World Diabetes Day (WDD)

WDD was created in 1991 by the IDF and the World Health Organization (WHO) in response to growing concerns about the escalating health threat posed by diabetes. WDD became an official United Nations Day in 2006 with the passage of United Nations Resolution 61/225. The campaign draws attention to issues of paramount importance to the diabetes world and keeps diabetes firmly in the public and political spotlight. WDD is marked every year on the 14th of November, the birthday of Sir Frederick Banting, who co-discovered insulin along with Charles Best in 1922.

Theme of WDD 2021

The theme for World Diabetes Day 2021-23 is “Access to Diabetes Care.” Even after 100 years of the discovery of insulin, millions of people with diabetes worldwide cannot access the care they need. People with diabetes require ongoing care and support to manage their condition and avoid complications.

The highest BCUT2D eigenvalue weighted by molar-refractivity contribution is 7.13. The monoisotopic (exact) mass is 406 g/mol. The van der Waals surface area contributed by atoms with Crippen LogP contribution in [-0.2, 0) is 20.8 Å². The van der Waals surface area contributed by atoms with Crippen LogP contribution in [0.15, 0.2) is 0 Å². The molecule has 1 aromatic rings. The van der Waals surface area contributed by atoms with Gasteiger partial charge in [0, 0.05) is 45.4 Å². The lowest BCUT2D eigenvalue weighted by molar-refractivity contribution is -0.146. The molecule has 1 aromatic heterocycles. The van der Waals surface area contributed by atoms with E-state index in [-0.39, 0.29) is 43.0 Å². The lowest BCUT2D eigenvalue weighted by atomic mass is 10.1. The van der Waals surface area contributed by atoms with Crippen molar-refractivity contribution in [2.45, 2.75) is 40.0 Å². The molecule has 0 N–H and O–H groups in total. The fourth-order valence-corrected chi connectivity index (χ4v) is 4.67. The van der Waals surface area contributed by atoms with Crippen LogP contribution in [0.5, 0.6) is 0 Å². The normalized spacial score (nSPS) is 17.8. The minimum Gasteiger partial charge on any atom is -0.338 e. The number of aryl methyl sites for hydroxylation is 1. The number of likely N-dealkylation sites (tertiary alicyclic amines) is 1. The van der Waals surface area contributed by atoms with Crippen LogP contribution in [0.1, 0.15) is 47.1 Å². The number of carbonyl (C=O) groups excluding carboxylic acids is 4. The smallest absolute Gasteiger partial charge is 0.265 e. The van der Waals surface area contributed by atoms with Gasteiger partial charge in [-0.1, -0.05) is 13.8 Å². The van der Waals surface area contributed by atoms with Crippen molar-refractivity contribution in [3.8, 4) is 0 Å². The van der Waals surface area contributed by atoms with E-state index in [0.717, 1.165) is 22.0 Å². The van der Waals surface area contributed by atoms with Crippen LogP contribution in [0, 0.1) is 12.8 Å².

WDD 2021 at SKIMS Srinagar

THIS YEAR, the WDD program at SKIMS is being organised on the 13th of November at the SKIMS auditorium. Given the COVID-19 Pandemic, the conference is held in a hybrid mode wherein a limited number of participants are invited to the venue. The rest of the interested participants are being asked to join the conference (streamed live) virtually. Highlights of the SKIMS WDD program include a Diabetes workshop on self-monitoring of blood glucose (SMBG), Carbohydrate Counting and insulin injection technique, besides many talks and a panel discussion on Lifestyle management and Pharmacotherapy of Diabetes.